Research and Development: Neural Networks Provide Benefits to Pulp and Paper Manufacturers
September 1, 2002 By Pulp & Paper Canada
Computer models known as neural networks are helping to improve productivity and product quality in paper manufacturing, reported Dr. Seppo Karrila of the Institute of Paper Science and Technology (IP…
Computer models known as neural networks are helping to improve productivity and product quality in paper manufacturing, reported Dr. Seppo Karrila of the Institute of Paper Science and Technology (IPST) in Atlanta, GA. Karrila spoke at the Second International Workshop on Intelligent Systems Design and Application held in August in Atlanta.
Karrila presented some results of his work on neural networks, mathematical computer models that are typically based only on input and output data. Currently, the pulp and paper industry uses these methods to assist in predicting paper properties or boiler stack emissions, optimizing deinking processes, and analyzing other industry operations. Neural network models act as virtual sensors on paper machines and accurately estimate on-line parameters, thus replacing slow or costly measurements. They are also used as off-line models to support optimization of steady operating conditions. The result is an improvement in both product quality and productivity.
The focus of Karrila’s novel work is a method he calls nonlinear factor analysis (NLFA), which is based on conventional feedforward networks. This method enables the reduction of nonlinear data to an implicit model, which can then be further inspected, statistically analyzed or optimized in traditional ways. The method can be implemented within many standard, low-cost software packages, which makes it accessible to a wide user base. Its major advantage is its proper treatment of noisy input data; making it superior to typical modeling methods that only consider error sums in the output variables. The novel nonlinear data reduction method is particularly useful with a large number of interdependent variables, such as measured “curves” to be modeled in conjunction with other process variables.
One case study using this approach, explained Karrila, involved analyzing bubble-size distributions in a flow column. In his research, he found that the conventional approach to analysis by curve fitting the bubble-size distributions required about two days of labor, including data preparation, finding and programming the trial function shapes, fitting the parameters and then analyzing the results. However, the same results were obtained in only two hours using his neural network approach, and the quality of the “parameterization” found was better.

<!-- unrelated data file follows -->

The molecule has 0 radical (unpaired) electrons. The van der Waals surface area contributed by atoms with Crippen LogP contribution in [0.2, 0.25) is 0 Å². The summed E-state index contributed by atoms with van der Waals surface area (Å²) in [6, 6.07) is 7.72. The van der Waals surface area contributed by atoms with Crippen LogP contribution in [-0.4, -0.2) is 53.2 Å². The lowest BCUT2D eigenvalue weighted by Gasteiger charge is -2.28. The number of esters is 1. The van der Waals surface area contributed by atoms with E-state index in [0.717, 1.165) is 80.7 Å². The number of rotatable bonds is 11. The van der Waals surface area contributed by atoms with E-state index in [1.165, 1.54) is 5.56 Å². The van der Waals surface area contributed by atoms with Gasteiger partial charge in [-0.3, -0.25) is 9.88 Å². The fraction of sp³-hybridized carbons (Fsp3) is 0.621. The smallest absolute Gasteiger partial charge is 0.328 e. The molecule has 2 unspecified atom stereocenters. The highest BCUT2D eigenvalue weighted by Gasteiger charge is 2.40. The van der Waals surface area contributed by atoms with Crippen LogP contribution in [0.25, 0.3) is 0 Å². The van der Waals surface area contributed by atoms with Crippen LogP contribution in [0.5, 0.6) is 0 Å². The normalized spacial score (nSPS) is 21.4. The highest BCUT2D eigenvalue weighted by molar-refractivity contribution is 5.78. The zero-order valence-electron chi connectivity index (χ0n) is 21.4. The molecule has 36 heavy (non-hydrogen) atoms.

“I have been impressed with the ease by which laboratory data can be handled using neural network methods,” said Karrila. He speaks knowingly of the frustration of using conventional statistics to get results with nonlinear multivariable data.
To Karrila, one of the primary advantages of these novel techniques is their ability to “learn by example” through process history. Unlike other modeling methods that operate according to a set of given rules, these methods can use previous data to quickly process large sets of data, even without much prior knowledge.
However, Karrila points out, neural networks are just one way to approach the data analysis applications of pulp and paper manufacturers. “Just like you don’t carry only screwdrivers in your toolbox,” he said, “it is useful to complement neural network methods with other available tools, including traditional first-principle modeling, various optimization methods and traditional simulations.” Likewise, he stated, there will always be a place for conventional statistics.
Still, in the growing arena of neural networks, the future is bright. Karrila sees their proliferation in both large and small applications and in everyday uses. He predicts that the industry will continue to improve its instrumentation and process monitoring, thus making good data more readily available. He sees this as an excellent way to optimize the manufacturing processes with a minimum of capital expenditure.
Karrila believes that, in the not-so-distant future, modular and hybrid methods will incorporate neural networks so that the models learn faster with less data and are more maintainable. Prior knowledge will enter these models in various ways, allowing extrapolation outside the span of the training data.
The Institute of Paper Science and Technology is the premier institute for the advanced study of pulp and papermaking processes in the United States. As a privately-funded graduate research institute, IPST has developed a unique scientific and educational mission based on its a relationship with the pulp and paper industry.
David Bell is the director of Institute Development and Assessment at the Institute of Paper Science & Technology.
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